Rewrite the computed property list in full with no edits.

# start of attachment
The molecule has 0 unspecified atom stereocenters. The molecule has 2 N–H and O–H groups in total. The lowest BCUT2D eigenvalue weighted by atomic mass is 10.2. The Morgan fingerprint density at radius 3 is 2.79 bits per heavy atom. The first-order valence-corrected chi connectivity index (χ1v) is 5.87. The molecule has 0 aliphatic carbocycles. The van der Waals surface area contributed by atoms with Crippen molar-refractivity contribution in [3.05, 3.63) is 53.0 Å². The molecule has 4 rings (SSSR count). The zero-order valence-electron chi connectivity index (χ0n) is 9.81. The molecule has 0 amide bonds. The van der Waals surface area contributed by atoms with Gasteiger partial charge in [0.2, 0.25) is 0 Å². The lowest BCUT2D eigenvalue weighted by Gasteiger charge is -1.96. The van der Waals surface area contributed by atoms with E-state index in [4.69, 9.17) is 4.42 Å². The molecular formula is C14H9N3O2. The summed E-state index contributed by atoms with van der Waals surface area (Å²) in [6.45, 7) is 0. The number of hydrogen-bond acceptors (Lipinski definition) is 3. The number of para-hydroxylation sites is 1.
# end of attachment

The molecule has 0 unspecified atom stereocenters. The molecule has 2 N–H and O–H groups in total. The lowest BCUT2D eigenvalue weighted by atomic mass is 10.2. The Morgan fingerprint density at radius 3 is 2.79 bits per heavy atom. The first-order valence-corrected chi connectivity index (χ1v) is 5.87. The molecule has 0 aliphatic carbocycles. The van der Waals surface area contributed by atoms with Crippen molar-refractivity contribution in [3.05, 3.63) is 53.0 Å². The molecule has 4 rings (SSSR count). The zero-order valence-electron chi connectivity index (χ0n) is 9.81. The molecule has 0 amide bonds. The van der Waals surface area contributed by atoms with Gasteiger partial charge in [0.2, 0.25) is 0 Å². The lowest BCUT2D eigenvalue weighted by Gasteiger charge is -1.96. The van der Waals surface area contributed by atoms with E-state index in [4.69, 9.17) is 4.42 Å². The molecular formula is C14H9N3O2. The summed E-state index contributed by atoms with van der Waals surface area (Å²) in [6.45, 7) is 0. The number of hydrogen-bond acceptors (Lipinski definition) is 3. The number of para-hydroxylation sites is 1.